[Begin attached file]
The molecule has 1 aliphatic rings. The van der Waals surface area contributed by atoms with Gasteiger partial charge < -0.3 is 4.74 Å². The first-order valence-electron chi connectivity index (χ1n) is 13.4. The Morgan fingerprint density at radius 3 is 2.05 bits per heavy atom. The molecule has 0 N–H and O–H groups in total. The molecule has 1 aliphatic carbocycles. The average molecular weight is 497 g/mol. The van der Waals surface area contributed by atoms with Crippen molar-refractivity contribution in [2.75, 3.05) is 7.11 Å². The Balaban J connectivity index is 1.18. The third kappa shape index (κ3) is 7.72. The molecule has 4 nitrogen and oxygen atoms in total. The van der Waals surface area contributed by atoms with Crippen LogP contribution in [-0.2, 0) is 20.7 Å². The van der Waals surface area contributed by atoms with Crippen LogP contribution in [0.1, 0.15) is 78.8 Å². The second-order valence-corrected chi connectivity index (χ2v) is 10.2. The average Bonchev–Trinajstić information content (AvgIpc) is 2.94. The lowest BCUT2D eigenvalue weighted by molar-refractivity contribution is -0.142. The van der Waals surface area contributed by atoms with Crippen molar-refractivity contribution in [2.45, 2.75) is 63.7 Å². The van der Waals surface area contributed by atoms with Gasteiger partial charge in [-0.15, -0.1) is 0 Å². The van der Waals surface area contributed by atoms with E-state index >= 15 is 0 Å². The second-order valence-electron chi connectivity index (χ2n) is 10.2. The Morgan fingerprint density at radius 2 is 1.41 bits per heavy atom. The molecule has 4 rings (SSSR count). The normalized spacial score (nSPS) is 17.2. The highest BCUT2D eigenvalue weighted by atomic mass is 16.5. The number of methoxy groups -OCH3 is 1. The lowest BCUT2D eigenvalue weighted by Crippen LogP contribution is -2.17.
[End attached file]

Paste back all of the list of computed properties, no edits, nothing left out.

The molecule has 1 aliphatic rings. The van der Waals surface area contributed by atoms with Gasteiger partial charge < -0.3 is 4.74 Å². The first-order valence-electron chi connectivity index (χ1n) is 13.4. The Morgan fingerprint density at radius 3 is 2.05 bits per heavy atom. The molecule has 0 N–H and O–H groups in total. The molecule has 1 aliphatic carbocycles. The average molecular weight is 497 g/mol. The van der Waals surface area contributed by atoms with Crippen molar-refractivity contribution in [2.75, 3.05) is 7.11 Å². The Balaban J connectivity index is 1.18. The third kappa shape index (κ3) is 7.72. The molecule has 4 nitrogen and oxygen atoms in total. The van der Waals surface area contributed by atoms with Crippen LogP contribution in [-0.2, 0) is 20.7 Å². The van der Waals surface area contributed by atoms with Crippen LogP contribution in [0.1, 0.15) is 78.8 Å². The second-order valence-corrected chi connectivity index (χ2v) is 10.2. The average Bonchev–Trinajstić information content (AvgIpc) is 2.94. The lowest BCUT2D eigenvalue weighted by molar-refractivity contribution is -0.142. The van der Waals surface area contributed by atoms with Crippen molar-refractivity contribution in [2.45, 2.75) is 63.7 Å². The van der Waals surface area contributed by atoms with Gasteiger partial charge in [-0.15, -0.1) is 0 Å². The van der Waals surface area contributed by atoms with E-state index >= 15 is 0 Å². The second-order valence-electron chi connectivity index (χ2n) is 10.2. The Morgan fingerprint density at radius 2 is 1.41 bits per heavy atom. The molecule has 4 rings (SSSR count). The normalized spacial score (nSPS) is 17.2. The highest BCUT2D eigenvalue weighted by atomic mass is 16.5. The number of methoxy groups -OCH3 is 1. The lowest BCUT2D eigenvalue weighted by Crippen LogP contribution is -2.17.